The photo was taken in black and white, but the sunshine of the bright fall day and vibrant expressions on the young couple’s face look as if they were captured only yesterday.
“It didn’t seem like 60 years,” said Betty Kemry, as she flipped through a photo album documenting her 1950 wedding to her husband, Lewis.
Now residing in a condo near Steamboat Ski Area, the longtime Routt County residents and ranchers know they have a lot to celebrate
This year, Betty turned 80, Lewis turned 90 and their marriage turned 60, but the two haven’t slowed their attention to various hobbies and their attachment to their ever-growing family.
“As people get older, it goes so fast,” Betty said. “But I can’t imagine being bored. I just can’t see it. I think you can keep things a-goin’ if you enjoy doing things.”
Today, the couple will celebrate its 60th wedding anniversary at the Steamboat Springs Community Center.
They were married Sept. 24, 1950, at the local congregational church back when a bowling alley was the only building between downtown Steamboat and Rabbit Ears Pass.
“There’s 10 people in the area now where there was one when I was a young fella,” Lewis said.
But some things have remained the same, such as the steadfast bond between Betty and Lewis, along with the building where they met.
‘We’ve been blessed’
In 1948, the building where the Old Town Pub now resides, was home to the Oddfellas Hall, which opened its doors to frequent country dances and get-togethers.
One evening at the hall, a 28-year-old Lewis was standing upstairs looking down at the entrance when he saw two good-looking young women he had never seen before, he said.
“I went to my friend there and said, ‘Can you get me an introduction?’” Lewis said. “And I got it. And it went from there.”
For the next couple of years, Lewis courted Betty, who was attached at the hip to her sister and best friend, Mary. The girls often would go to the “picture show” in the evenings while Lewis was working late on the ranch. Then, he’d make his way into town, pick up the sisters and head to wherever that evening’s country dance was kicking into gear.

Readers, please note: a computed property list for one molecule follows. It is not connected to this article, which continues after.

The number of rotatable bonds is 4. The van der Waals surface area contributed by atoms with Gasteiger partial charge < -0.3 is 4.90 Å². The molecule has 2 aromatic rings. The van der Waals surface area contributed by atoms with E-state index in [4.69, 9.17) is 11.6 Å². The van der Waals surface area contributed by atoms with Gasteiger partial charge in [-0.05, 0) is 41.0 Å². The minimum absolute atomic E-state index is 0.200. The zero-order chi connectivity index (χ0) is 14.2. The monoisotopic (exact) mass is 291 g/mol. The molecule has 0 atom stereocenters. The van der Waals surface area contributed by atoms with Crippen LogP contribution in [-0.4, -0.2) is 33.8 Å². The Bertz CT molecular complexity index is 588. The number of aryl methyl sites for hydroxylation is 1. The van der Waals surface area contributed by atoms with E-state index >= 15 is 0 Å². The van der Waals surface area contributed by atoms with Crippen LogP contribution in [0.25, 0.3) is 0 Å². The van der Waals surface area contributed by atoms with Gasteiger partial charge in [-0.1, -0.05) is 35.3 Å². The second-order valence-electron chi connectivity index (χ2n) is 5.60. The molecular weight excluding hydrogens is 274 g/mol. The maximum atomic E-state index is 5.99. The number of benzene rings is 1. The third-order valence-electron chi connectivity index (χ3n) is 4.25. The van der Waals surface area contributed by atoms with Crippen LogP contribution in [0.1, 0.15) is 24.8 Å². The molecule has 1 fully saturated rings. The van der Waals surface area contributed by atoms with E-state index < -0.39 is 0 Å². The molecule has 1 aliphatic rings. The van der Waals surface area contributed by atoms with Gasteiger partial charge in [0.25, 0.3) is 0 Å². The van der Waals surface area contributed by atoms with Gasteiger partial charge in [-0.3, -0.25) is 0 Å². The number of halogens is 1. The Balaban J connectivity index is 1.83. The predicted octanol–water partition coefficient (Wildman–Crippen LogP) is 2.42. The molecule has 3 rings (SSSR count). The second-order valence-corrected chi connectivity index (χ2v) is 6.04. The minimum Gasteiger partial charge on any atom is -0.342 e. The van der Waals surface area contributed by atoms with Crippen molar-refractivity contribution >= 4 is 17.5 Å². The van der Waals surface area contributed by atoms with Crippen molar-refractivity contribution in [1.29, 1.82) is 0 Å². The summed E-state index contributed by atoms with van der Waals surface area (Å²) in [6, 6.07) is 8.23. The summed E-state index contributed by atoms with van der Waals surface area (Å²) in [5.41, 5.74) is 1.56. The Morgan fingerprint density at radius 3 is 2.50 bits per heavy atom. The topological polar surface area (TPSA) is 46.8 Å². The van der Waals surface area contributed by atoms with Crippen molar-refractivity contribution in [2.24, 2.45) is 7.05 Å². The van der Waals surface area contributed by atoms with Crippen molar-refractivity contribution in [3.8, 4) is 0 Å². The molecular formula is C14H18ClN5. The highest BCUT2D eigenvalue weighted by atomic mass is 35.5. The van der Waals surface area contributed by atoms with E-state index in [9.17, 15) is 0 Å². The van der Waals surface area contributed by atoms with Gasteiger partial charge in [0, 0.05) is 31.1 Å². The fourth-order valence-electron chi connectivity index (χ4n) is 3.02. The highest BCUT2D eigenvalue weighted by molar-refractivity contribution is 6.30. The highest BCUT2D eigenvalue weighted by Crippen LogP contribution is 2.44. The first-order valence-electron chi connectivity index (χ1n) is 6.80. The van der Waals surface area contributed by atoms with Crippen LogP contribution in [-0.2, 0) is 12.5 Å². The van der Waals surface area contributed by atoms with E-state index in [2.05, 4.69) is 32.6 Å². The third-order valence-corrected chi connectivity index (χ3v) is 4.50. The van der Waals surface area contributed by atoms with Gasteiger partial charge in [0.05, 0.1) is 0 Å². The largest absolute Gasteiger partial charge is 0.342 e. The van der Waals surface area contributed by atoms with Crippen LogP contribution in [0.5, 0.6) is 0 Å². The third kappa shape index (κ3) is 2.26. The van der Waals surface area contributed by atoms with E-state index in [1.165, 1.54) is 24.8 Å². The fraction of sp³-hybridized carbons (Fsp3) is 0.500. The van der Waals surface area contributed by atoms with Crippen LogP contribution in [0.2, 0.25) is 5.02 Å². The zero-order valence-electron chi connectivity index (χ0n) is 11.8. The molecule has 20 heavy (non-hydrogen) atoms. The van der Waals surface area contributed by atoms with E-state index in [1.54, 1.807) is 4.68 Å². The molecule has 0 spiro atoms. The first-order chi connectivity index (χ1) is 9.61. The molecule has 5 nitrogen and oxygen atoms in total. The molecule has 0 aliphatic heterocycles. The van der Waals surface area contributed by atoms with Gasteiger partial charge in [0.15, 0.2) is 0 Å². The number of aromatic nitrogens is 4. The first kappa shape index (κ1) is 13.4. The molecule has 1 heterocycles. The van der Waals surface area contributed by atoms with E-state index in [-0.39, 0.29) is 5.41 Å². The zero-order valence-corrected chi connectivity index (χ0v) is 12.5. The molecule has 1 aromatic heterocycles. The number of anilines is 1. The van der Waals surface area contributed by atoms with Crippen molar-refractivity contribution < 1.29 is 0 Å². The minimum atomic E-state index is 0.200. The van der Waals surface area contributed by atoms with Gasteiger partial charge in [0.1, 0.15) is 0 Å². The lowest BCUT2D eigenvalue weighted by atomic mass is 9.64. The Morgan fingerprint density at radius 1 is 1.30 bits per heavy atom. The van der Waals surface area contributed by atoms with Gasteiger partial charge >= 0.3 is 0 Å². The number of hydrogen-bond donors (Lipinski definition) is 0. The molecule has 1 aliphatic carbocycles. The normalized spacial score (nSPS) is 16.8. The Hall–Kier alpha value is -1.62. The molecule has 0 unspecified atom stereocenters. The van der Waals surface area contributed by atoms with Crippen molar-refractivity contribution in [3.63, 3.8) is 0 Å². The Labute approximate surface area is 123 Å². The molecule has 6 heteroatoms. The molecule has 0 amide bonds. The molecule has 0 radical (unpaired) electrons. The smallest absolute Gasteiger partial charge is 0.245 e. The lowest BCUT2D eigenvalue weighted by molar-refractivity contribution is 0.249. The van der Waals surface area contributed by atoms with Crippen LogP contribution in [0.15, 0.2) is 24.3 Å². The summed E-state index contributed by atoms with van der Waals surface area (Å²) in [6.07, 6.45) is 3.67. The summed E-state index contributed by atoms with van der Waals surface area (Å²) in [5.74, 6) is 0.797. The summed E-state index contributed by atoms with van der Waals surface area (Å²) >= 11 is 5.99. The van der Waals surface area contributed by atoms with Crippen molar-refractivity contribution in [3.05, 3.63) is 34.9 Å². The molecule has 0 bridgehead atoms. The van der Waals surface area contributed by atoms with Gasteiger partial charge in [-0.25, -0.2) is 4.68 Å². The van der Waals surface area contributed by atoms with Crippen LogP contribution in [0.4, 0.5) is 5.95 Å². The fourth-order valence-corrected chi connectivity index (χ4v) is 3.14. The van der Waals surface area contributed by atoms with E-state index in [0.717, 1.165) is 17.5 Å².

After they married, the two settled down on Lewis’ family ranch and carried on the cattle business. They bought their own ranch north of Steamboat Springs in 1970.
“We’ve been blessed in our lives,” Betty said. “To live in a place like this with friends and family and everything.”
The Kemry clan
Looking at the pictures six decades after the wedding, Lewis noticed many people in the photographs who are no longer around today. But many more were born long after that picture-perfect day.
“I know we’ll have more great-grandchildren,” Betty said about the growing Kemry family. “It’s fun. We like to keep close enough to them so that they know you.”
One of her eight great-grandchildren, the grandson of Lewis and Betty’s daughter Irene, had visited just weeks before. Betty laughed as she recalled his exuberance.
“We know why they give the young ones to the young,” she said. “He’s such a live wire. He’s so cute. You forget how lively they are at 2 years old.”
But they don’t stay 2 for long. The little 2-year-old in a dress and bonnet in the Kemrys’ wedding photo album has grown into a 62-year-old woman, Kathie McKune. The daughter of Lewis’ sister Eunice, McKune’s memories are ripe with fondness for her Aunt Betty and Uncle Lewis.
“They have a solid and unique marriage,” she said. “I never heard them say a cross word to each other. You don’t see friction between them.”
Caring for each other
Betty long has been an aide to her husband, who has had trouble with his eyesight since they married. For more than 50 years, Betty has been putting drops in his eyes, and her caretaking role expanded as Lewis’ mobility declined.
“She’s been so loving and kind,” McKune said. “And he’s loving and kind right back to her.”
Since they moved into town 10 years ago, Betty keeps busy with quilting and organizing family get-togethers, and Lewis is working on his memoirs via a reading machine that magnifies documents because of his vision.
Starting with the day of their wedding, there always have been minor hitches and hang-ups on their long road together. But Lewis said it was important to the couple to maintain respect for each other no matter what.
“It would be pretty damn lonely if one of us were to leave,” he said.